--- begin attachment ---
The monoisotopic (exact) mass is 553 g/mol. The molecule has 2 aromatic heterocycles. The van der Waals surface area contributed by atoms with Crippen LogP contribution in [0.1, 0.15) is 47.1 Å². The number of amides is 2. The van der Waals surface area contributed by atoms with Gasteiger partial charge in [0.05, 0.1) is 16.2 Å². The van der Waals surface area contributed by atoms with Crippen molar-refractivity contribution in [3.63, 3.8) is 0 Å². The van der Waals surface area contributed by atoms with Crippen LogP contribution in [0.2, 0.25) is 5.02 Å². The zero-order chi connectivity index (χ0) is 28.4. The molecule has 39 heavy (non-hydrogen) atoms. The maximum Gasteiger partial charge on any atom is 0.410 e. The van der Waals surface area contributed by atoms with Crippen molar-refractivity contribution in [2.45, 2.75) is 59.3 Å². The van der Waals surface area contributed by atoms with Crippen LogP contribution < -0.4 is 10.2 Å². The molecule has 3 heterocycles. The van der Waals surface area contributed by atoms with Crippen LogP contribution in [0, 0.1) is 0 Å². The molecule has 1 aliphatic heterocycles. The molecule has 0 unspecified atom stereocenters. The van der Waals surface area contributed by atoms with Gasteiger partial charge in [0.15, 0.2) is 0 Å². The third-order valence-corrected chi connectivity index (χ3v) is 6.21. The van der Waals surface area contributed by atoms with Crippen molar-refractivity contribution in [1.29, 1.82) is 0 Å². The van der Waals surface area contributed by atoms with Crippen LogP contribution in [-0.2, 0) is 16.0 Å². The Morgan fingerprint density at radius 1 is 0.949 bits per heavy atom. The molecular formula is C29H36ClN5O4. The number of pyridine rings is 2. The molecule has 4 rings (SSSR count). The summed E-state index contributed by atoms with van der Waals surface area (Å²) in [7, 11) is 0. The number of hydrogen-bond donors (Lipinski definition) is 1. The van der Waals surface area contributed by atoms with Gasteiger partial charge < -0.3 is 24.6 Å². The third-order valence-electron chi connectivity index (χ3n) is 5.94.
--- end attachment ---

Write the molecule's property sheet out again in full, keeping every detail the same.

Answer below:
The monoisotopic (exact) mass is 553 g/mol. The molecule has 2 aromatic heterocycles. The van der Waals surface area contributed by atoms with Crippen LogP contribution in [0.1, 0.15) is 47.1 Å². The number of amides is 2. The van der Waals surface area contributed by atoms with Gasteiger partial charge in [0.05, 0.1) is 16.2 Å². The van der Waals surface area contributed by atoms with Crippen molar-refractivity contribution in [3.63, 3.8) is 0 Å². The van der Waals surface area contributed by atoms with Crippen LogP contribution in [0.2, 0.25) is 5.02 Å². The zero-order chi connectivity index (χ0) is 28.4. The molecule has 39 heavy (non-hydrogen) atoms. The maximum Gasteiger partial charge on any atom is 0.410 e. The van der Waals surface area contributed by atoms with Crippen molar-refractivity contribution in [2.45, 2.75) is 59.3 Å². The van der Waals surface area contributed by atoms with Crippen LogP contribution < -0.4 is 10.2 Å². The molecule has 3 heterocycles. The van der Waals surface area contributed by atoms with Crippen LogP contribution in [0, 0.1) is 0 Å². The molecule has 1 aliphatic heterocycles. The molecule has 0 unspecified atom stereocenters. The van der Waals surface area contributed by atoms with Gasteiger partial charge in [0.15, 0.2) is 0 Å². The third-order valence-corrected chi connectivity index (χ3v) is 6.21. The van der Waals surface area contributed by atoms with Crippen molar-refractivity contribution in [1.29, 1.82) is 0 Å². The van der Waals surface area contributed by atoms with Crippen LogP contribution in [-0.2, 0) is 16.0 Å². The Morgan fingerprint density at radius 1 is 0.949 bits per heavy atom. The molecular formula is C29H36ClN5O4. The number of pyridine rings is 2. The molecule has 4 rings (SSSR count). The summed E-state index contributed by atoms with van der Waals surface area (Å²) in [7, 11) is 0. The number of hydrogen-bond donors (Lipinski definition) is 1. The van der Waals surface area contributed by atoms with Gasteiger partial charge < -0.3 is 24.6 Å². The third-order valence-electron chi connectivity index (χ3n) is 5.94.